US total commercial oil stocks stood at 1,034.1 mb at the end of July, the highest level so far this year since end-January and 20 mb above the five-year average. The increase of 6.8 mb from the end of the previous month was driven by products while crude oil inventories fell for the first time since end of February. The build in product stocks and the drop in crude oil inventories came as a result of the improvement in refining utilization rates and increasing gasoline imports.
Crude oil stocks dropped 12 mb to stand at 341.6 mb but remained well above the five-year average and close to a nine-year high. Most of the draw on crude oil stocks took place during the week ended 27 July when inventories dropped by 6.5 mb, the highest draw since the 8.1 mb seen in the week ending 22 December 2006. This strong decline is attributed essentially to the jump in refinery inputs which averaged more than 16.2 mb/d, the highest level since the week ending 26 August 2005.
Gasoline inventories continued to build for the third consecutive month to stand at around 205 mb, up 0.3 mb from the previous month, due to a rise in the refining utilization rate, which reached almost 93% for the first time in eight months during the last week of July. In addition, record-high imports of 1.7 mb/d during the week ending 27 July contributed largely to the build in gasoline stocks despite strong seasonal demand. Consequently, the gap with the fiveyear average shrank to just 3.2 mb or 2% compared with around 15 mb during the first half of last May.
Distillate stocks rose 5.4 mb, offsetting the draw of the previous month, to stand at 127.2 mb, the same level as the five-year average and the highest level since last January. The rise in distillate stocks was due to increasing production from refineries, particularly in the second half of the month. By product, the picture remained almost unchanged with heating oil showing a deficit of 15 mb from the five-year average and diesel oil displaying a surplus of the same level. Similarly, residual fuel oil and jet fuel rose 3.2 mb and 0.5 mb to 38.2 mb and 41.3 mb respectively, which corresponded to 4% and 5% above the respective five-year averages.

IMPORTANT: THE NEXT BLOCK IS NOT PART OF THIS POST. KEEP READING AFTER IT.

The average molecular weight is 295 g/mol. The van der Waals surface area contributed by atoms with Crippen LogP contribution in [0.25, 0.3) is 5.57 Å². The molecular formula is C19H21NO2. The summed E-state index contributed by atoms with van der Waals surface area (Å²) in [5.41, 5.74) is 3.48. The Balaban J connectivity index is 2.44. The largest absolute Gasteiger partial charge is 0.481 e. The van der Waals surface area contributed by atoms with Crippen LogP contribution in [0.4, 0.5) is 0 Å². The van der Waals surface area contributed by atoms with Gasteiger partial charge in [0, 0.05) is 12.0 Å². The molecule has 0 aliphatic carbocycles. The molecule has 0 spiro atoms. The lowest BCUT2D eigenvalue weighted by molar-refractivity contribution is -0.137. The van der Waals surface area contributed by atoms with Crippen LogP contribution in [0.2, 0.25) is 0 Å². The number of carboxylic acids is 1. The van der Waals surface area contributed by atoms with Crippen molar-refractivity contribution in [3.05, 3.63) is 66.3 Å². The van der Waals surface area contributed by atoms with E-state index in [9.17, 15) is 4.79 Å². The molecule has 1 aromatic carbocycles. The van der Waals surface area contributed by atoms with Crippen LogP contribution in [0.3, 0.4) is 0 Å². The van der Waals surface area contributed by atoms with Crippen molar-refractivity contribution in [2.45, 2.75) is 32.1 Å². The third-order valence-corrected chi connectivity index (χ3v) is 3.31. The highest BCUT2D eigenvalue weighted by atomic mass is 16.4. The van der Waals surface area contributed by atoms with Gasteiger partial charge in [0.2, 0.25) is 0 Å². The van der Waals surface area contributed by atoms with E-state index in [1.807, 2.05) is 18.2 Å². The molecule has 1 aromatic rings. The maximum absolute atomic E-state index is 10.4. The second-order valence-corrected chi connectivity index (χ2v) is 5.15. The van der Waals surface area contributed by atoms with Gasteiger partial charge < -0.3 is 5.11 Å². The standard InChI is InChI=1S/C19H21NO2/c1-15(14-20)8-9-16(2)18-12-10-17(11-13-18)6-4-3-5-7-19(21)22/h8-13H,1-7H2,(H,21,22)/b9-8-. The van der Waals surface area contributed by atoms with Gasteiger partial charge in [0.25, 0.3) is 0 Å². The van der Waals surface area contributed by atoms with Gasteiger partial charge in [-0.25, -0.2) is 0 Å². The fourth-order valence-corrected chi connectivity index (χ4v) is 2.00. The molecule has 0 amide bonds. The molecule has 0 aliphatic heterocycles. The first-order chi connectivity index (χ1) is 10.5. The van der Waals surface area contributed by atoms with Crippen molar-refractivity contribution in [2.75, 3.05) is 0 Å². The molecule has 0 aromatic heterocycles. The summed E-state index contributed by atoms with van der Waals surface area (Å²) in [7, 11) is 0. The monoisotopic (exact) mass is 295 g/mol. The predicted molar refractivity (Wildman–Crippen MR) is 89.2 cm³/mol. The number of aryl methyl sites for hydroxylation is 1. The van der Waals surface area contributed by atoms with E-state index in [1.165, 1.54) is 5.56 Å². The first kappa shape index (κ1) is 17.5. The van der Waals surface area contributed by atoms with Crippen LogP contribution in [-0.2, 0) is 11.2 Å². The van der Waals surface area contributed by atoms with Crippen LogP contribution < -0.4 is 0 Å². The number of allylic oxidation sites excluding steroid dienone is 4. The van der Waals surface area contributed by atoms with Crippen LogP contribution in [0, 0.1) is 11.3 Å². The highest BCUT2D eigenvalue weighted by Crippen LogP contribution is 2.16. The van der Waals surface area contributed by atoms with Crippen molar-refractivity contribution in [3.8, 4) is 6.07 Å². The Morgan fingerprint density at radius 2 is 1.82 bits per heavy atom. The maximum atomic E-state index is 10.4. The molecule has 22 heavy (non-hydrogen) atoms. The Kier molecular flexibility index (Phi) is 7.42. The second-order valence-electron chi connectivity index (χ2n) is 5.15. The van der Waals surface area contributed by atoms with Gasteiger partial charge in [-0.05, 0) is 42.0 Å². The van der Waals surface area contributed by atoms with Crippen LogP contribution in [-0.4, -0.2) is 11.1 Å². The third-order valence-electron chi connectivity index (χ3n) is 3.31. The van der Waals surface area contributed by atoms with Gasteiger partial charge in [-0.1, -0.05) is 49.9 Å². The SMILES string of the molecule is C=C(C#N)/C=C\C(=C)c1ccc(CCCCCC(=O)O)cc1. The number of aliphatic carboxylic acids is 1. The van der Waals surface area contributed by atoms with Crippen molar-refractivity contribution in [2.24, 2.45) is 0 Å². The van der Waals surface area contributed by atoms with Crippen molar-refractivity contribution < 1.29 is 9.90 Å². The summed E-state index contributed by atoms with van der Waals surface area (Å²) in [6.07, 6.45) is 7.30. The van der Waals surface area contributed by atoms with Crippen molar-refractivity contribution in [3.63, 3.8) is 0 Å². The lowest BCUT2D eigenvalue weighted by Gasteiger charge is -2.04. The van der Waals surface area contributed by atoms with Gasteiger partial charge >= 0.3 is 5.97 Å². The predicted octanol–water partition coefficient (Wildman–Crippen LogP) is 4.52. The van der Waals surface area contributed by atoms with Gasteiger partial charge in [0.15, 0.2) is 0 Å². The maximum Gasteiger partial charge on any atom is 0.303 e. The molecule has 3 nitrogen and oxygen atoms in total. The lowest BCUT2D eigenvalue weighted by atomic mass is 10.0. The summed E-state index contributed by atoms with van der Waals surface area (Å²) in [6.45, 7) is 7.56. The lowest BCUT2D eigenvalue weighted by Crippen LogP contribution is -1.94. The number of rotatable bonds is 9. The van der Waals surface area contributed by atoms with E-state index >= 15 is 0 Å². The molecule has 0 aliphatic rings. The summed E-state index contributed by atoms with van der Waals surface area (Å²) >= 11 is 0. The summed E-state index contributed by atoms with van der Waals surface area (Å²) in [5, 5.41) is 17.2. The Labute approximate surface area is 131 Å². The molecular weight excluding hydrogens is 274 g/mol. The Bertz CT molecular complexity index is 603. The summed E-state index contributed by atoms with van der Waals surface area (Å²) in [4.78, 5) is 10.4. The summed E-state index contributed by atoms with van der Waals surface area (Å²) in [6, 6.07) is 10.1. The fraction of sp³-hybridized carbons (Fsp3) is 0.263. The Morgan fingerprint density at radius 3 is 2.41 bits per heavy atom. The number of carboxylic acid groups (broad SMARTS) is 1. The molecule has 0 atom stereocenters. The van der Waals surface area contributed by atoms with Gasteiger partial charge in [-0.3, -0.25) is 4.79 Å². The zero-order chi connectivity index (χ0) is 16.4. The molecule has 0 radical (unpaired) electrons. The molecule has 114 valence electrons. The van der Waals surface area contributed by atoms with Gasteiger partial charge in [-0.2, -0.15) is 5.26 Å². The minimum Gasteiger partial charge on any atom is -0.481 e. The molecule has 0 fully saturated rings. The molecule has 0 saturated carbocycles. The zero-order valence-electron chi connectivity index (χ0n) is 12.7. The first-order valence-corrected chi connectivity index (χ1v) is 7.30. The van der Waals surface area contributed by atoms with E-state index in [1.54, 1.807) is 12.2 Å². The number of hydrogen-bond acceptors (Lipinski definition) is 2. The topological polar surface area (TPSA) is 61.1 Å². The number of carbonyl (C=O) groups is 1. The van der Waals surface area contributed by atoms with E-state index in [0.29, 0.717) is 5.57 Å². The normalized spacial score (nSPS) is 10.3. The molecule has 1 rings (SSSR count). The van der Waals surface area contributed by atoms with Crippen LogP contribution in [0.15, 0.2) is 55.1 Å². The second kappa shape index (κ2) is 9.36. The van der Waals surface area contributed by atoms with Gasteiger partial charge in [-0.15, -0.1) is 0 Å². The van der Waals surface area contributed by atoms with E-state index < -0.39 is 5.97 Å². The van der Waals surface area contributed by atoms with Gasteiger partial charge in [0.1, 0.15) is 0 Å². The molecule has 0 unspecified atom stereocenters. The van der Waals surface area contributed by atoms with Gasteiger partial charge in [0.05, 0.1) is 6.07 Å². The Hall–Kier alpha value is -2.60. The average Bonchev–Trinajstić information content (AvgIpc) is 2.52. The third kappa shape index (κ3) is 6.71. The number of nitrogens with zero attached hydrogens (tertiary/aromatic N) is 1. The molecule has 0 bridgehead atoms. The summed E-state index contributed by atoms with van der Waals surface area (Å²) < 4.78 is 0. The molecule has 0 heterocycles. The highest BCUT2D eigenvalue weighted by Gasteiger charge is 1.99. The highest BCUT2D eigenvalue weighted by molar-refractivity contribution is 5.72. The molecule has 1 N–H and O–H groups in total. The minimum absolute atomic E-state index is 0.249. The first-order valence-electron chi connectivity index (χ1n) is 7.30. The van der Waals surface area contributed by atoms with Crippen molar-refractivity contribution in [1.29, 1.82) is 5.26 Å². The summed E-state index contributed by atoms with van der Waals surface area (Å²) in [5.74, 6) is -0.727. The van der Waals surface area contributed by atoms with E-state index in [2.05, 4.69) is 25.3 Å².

The return of refineries to normal activity in combination with continuous high imports is expected to leave product stocks — gasoline and distillates — at comfortable levels for the remainder of the driving season and ahead of winter. However, in contrast, crude oil inventories are showing yet a surplus of 35 mb above the five-year average and are expected to drop but to stay at a comfortable level in the coming next weeks.
In its latest report, the EIA estimated that both crude oil and gasoline stocks dropped in the week ending 3 August. Crude oil inventories fell 4.1 mb despite a pullback in the refining utilization rate, but remained above the five-year average. The decline, which was the fifth in a row, was attributed to the 167,000 b/d drop in imports and the effect of backwardation in the market. In contrast to crude oil, gasoline stocks remained slightly below the five-year average after having dropped 1.7 mb to 203 mb, as production from refineries dropped by almost 300,000 b/d.
Following the opposite trend, distillate inventories moved up nearly 1 mb to 127.5 mb and remained in line with the five- year average, due to heating oil, which jumped by almost 2 mb but remained below the five-year average while gasoil stocks stayed well above the five-year average.